I have discovered that Gotham is a very elastic city. As a reader, I always knew it but I didn't realize how elastic it was until I started writing for it. It's a living, breathing thing that exists in the middle of all the events happening in all of the different books. As far as I know, Catwoman will be making appearances in at least one other book while we are doing the stand alone story but the degree to which they are involved in terms of plot points, I will make adjustments as necessary in terms of editorial territory but in general, I think it's the equivalent of how Batman shows up in ours. We try not to have too many overlapping plot points so we can keep the story as fluid as possible in a single run. But obviously, we can't have a Catwoman book where Batman never shows up because isn't he sort of her boyfriend? [Laughs] The relationship has a lot of names but isn't Batman sort of her boyfriend?
I know that she is scheduled for appearances in non-"Catwoman" books during this run but I think in general, the bulk of what she is dealing with will be featured in the "Catwoman" book.
You mentioned working with artist Garry Brown on the series. What does he bring to the project?
He has been so fantastic. I honestly can't stop fangirl-ing him. Obviously, this is my first time writing comics so I didn't know much about the current state of the industry but they said that they were thinking about Garry Brown as the artist, so I googled "Garry Brown." And I was immediately like, "Yes. Absolutely." His work has such a beautiful noir quality and he has a fantastic way of moving the eye. I really love it. And I love the way, and I know this may sound very specific, that the women in the book stand and move. It's exactly what I would have wanted. Every time someone punches someone in the face in the book, it looks like a punch. It looks like a pile driver. It hurts. And he has an amazing eye for architecture. Because Gotham is such a big character in this book and because Selina is trying to do this for the sake of Gotham and because we're seeing her in places in the city that we've never seen her before -- places Selina has never had access to unless she was stealing something -- it is framed in a way like it's a very ornate prism. The psychology of the architecture in this book is fantastic. That's all Garry, and it's gorgeous. I can't wait for people to see it.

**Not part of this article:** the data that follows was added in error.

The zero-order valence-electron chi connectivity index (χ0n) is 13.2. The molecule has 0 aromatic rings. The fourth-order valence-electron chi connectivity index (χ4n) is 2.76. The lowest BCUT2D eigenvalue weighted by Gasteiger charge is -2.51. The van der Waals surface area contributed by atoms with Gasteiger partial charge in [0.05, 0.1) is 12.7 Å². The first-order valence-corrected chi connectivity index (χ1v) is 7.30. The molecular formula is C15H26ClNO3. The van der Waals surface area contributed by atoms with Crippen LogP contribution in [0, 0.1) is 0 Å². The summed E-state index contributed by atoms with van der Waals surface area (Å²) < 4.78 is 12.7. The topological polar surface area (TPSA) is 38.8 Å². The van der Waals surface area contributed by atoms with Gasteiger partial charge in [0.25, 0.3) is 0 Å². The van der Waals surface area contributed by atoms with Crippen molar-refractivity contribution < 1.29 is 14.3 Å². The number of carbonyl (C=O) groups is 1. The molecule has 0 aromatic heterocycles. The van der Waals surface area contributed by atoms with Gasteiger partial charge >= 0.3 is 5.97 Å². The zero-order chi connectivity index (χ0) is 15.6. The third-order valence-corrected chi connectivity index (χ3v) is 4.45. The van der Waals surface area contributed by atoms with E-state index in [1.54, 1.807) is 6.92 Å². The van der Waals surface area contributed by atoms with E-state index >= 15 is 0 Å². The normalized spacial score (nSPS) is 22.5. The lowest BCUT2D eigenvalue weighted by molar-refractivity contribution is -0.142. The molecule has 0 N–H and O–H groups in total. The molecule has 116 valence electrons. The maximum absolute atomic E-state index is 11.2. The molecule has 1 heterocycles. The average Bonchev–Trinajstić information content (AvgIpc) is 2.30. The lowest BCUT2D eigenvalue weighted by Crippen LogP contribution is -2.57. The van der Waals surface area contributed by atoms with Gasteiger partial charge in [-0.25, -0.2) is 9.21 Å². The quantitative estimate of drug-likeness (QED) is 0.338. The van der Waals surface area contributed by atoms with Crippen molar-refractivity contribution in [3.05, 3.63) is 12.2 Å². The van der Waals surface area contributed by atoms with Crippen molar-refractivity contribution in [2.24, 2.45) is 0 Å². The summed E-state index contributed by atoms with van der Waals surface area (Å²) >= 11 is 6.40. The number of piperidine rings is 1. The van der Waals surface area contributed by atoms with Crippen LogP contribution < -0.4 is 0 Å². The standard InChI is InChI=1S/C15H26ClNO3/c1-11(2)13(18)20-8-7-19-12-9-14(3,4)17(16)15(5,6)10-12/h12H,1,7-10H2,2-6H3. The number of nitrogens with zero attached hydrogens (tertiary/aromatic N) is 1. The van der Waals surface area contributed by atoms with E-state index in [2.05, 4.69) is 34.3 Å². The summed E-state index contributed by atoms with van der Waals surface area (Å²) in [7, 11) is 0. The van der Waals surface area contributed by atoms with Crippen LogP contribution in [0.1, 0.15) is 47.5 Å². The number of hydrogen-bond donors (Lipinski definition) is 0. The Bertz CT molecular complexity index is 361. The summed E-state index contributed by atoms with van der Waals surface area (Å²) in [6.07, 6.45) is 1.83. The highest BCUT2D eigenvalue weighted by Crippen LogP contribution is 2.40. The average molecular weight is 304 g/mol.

Sold. Just one last question, as a female writer writing a series starring a female protagonist, do you feel any added pressure in terms of this constant struggle for more diversity in comics the role of female voices in the industry?
In this specific case, I am lucky to not feel that pressure because Mark, our editor, and Garry have been on the same page as me since the first moment. I am definitely aware that there are issues regarding the presentation and role of women both on the page and behind it. For myself, as a storyteller, I am trying to not use some of the things that have been criticized. I am trying to not put any women in sexual peril. If I can get away with that through the entire run, that's my goal. Because, as we find out, there are plenty of other ways that someone can be in peril. [Laughs] But there is definitely some pressure from people that are hoping that comics will start to reflect women as subjects rather than objects and start to avoid these easy pitfalls.
And again, I love my team. I've never had anything but the most amazing feedback and the most amazing drawings and the most amazing stories. I hope everyone likes our "Catwoman" as much as I do.
"Catwoman" #35 by Genevieve Valentine and Garry Brown goes on sale October 22.